A new study has indicated that Americans who have either gained new health insurance or who have lost their coverage make more emergency room visits than people who have had a continuous insured or uninsured status.
The results of the study are causing some concern, as the healthcare overhaul will be requiring an additional 32 million Americans to become newly insured by 2014.
At the same time, the study findings have also indicated that the number of trips to the emergency room do tend to even out when a person’s coverage status remains the same for over a year.
According to emergency medicine doctor, Dr. Adit Ginde, from the University of Colorado School of Medicine, “Eventually, you’d suspect that their (ER) utilization would go down. So it could just be a short-term surge.” Ginde and his research team examined the data from 160,000 national health survey respondents from the period between 2004 and 2009.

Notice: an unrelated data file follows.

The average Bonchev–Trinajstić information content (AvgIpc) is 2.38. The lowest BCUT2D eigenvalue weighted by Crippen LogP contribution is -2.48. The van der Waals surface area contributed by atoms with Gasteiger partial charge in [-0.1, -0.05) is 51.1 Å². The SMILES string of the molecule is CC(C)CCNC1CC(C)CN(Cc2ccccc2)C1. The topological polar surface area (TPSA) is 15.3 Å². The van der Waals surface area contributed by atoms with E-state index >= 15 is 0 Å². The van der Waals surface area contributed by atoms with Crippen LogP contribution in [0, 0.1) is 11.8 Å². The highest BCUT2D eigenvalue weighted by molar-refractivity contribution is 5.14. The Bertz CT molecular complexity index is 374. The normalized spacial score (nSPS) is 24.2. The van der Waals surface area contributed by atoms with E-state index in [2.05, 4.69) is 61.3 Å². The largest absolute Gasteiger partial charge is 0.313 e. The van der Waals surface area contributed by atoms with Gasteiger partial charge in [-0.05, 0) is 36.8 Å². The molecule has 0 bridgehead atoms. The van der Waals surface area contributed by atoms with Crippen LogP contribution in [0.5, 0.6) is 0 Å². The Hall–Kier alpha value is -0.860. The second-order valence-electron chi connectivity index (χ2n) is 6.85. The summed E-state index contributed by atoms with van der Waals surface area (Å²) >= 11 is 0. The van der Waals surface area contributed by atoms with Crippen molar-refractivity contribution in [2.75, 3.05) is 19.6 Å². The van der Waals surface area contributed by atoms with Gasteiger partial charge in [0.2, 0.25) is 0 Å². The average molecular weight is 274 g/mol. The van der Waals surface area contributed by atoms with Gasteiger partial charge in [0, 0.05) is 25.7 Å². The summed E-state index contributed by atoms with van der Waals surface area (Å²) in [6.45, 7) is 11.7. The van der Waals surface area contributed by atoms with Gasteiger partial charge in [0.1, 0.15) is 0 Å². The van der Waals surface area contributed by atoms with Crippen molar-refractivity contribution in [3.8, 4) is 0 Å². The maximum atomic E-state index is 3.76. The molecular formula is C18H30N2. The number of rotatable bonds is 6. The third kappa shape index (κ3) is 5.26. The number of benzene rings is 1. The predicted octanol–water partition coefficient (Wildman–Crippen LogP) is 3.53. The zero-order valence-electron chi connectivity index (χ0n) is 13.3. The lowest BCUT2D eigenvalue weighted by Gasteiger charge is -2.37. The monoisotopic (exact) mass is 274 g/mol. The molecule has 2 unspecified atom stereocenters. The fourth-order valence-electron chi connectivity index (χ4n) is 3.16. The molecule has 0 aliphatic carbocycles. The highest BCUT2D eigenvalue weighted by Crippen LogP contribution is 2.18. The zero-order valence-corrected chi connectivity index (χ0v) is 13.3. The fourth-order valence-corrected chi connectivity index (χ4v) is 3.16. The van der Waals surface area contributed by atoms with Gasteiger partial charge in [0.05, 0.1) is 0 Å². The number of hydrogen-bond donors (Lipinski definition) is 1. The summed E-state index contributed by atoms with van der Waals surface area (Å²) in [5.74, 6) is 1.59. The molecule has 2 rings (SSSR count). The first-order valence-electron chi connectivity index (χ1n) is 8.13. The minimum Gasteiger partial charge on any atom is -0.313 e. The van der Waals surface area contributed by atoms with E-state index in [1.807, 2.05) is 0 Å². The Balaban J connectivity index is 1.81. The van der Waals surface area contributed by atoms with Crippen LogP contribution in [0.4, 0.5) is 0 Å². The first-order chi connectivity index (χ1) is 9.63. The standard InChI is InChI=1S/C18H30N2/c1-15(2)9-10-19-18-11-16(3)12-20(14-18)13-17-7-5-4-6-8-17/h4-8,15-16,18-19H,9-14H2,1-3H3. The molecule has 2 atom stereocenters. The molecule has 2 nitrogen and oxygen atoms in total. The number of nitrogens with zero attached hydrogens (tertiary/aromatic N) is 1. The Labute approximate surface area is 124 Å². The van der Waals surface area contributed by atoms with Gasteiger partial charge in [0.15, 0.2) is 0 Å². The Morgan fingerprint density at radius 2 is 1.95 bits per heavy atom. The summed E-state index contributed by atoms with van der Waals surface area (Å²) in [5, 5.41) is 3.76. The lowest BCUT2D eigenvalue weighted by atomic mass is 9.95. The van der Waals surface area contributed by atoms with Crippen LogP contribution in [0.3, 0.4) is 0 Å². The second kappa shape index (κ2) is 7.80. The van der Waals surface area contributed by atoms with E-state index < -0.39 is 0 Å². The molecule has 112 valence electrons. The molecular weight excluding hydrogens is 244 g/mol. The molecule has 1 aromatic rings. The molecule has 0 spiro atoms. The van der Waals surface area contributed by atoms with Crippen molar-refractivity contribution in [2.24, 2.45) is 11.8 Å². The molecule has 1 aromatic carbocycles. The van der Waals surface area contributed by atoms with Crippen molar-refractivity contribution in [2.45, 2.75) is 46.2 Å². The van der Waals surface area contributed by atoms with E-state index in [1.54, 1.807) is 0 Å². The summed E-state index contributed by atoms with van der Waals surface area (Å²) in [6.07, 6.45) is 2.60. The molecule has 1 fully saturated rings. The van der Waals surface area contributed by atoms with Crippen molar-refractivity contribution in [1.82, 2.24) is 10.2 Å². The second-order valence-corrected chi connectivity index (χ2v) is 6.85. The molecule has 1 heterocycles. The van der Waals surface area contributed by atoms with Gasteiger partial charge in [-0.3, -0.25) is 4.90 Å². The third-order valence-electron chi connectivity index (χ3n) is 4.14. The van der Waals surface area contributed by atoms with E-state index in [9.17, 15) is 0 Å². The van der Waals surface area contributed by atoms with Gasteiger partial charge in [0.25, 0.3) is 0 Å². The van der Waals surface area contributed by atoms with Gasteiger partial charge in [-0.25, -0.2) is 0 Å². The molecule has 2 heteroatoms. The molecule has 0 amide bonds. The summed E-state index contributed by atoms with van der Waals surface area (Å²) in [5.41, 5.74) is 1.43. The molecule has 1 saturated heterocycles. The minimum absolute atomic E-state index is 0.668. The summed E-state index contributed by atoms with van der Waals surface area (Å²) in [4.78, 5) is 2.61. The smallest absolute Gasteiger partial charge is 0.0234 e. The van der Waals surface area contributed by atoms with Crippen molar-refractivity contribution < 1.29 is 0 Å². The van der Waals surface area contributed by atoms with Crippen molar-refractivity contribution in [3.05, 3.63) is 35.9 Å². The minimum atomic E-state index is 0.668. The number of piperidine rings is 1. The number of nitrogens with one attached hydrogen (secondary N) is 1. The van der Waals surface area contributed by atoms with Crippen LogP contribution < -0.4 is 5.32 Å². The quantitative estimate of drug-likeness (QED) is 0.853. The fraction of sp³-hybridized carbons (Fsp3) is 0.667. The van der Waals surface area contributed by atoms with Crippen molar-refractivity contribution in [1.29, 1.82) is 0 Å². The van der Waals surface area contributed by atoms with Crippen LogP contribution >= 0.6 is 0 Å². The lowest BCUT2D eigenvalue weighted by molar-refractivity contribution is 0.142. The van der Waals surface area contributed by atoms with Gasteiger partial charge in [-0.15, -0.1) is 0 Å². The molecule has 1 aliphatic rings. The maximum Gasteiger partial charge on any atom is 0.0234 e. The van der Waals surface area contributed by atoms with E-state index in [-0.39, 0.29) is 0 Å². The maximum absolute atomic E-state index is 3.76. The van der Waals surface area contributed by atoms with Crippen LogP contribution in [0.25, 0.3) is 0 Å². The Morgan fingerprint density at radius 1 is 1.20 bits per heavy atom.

Approximately 83 percent – more than 130,000 individuals – had health insurance at the time that the survey was conducted. Among them, around 21 percent had made a trip to an emergency room at least once within the previous year. Comparatively, among the uninsured respondents, 20 percent had visited an ER.
Equally, the researcher team also discovered differences within the same groups of individuals when they looked into how long they were either insured or uninsured.
Among the 6,200 participants in the study who had been insured for less than 12 months, approximately 30 percent said that they had recently visited an emergency room, in contrast with the average of 20 percent who had been insured for more than a year and who made a trip to the ER. The same was found to be true among those without coverage.